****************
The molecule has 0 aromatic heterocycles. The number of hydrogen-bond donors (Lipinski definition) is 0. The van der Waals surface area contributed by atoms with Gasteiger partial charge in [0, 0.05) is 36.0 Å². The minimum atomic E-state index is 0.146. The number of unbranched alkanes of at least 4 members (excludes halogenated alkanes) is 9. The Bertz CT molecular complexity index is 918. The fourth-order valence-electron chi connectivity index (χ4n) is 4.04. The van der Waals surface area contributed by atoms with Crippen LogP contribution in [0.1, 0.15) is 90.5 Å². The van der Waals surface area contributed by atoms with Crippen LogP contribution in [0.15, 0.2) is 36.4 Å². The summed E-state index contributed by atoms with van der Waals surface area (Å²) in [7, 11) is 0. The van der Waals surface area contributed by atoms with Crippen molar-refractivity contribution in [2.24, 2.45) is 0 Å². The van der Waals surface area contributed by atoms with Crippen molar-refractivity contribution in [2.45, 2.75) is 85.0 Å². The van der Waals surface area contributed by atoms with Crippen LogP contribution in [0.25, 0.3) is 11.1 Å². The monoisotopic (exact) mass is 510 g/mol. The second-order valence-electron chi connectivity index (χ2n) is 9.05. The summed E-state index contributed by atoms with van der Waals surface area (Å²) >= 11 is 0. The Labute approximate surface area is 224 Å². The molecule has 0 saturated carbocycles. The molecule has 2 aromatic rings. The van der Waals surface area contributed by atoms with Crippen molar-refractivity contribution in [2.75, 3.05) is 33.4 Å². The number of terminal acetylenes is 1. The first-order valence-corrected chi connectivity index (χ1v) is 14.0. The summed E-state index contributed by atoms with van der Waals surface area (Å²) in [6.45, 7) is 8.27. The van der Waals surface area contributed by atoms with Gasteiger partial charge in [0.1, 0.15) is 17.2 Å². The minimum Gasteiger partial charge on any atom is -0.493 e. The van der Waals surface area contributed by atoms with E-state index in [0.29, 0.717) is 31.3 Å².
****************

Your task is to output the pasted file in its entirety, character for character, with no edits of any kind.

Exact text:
The molecule has 0 aromatic heterocycles. The number of hydrogen-bond donors (Lipinski definition) is 0. The van der Waals surface area contributed by atoms with Gasteiger partial charge in [0, 0.05) is 36.0 Å². The minimum atomic E-state index is 0.146. The number of unbranched alkanes of at least 4 members (excludes halogenated alkanes) is 9. The Bertz CT molecular complexity index is 918. The fourth-order valence-electron chi connectivity index (χ4n) is 4.04. The van der Waals surface area contributed by atoms with Crippen LogP contribution in [0.1, 0.15) is 90.5 Å². The van der Waals surface area contributed by atoms with Crippen LogP contribution in [0.15, 0.2) is 36.4 Å². The summed E-state index contributed by atoms with van der Waals surface area (Å²) in [7, 11) is 0. The van der Waals surface area contributed by atoms with Crippen molar-refractivity contribution in [2.24, 2.45) is 0 Å². The van der Waals surface area contributed by atoms with Crippen molar-refractivity contribution in [2.45, 2.75) is 85.0 Å². The van der Waals surface area contributed by atoms with Crippen LogP contribution in [0.25, 0.3) is 11.1 Å². The monoisotopic (exact) mass is 510 g/mol. The second-order valence-electron chi connectivity index (χ2n) is 9.05. The summed E-state index contributed by atoms with van der Waals surface area (Å²) >= 11 is 0. The Labute approximate surface area is 224 Å². The molecule has 0 saturated carbocycles. The molecule has 2 aromatic rings. The van der Waals surface area contributed by atoms with Crippen molar-refractivity contribution in [2.75, 3.05) is 33.4 Å². The number of terminal acetylenes is 1. The first-order valence-corrected chi connectivity index (χ1v) is 14.0. The summed E-state index contributed by atoms with van der Waals surface area (Å²) in [6.45, 7) is 8.27. The van der Waals surface area contributed by atoms with Gasteiger partial charge in [0.1, 0.15) is 17.2 Å². The minimum Gasteiger partial charge on any atom is -0.493 e. The van der Waals surface area contributed by atoms with E-state index in [0.29, 0.717) is 31.3 Å².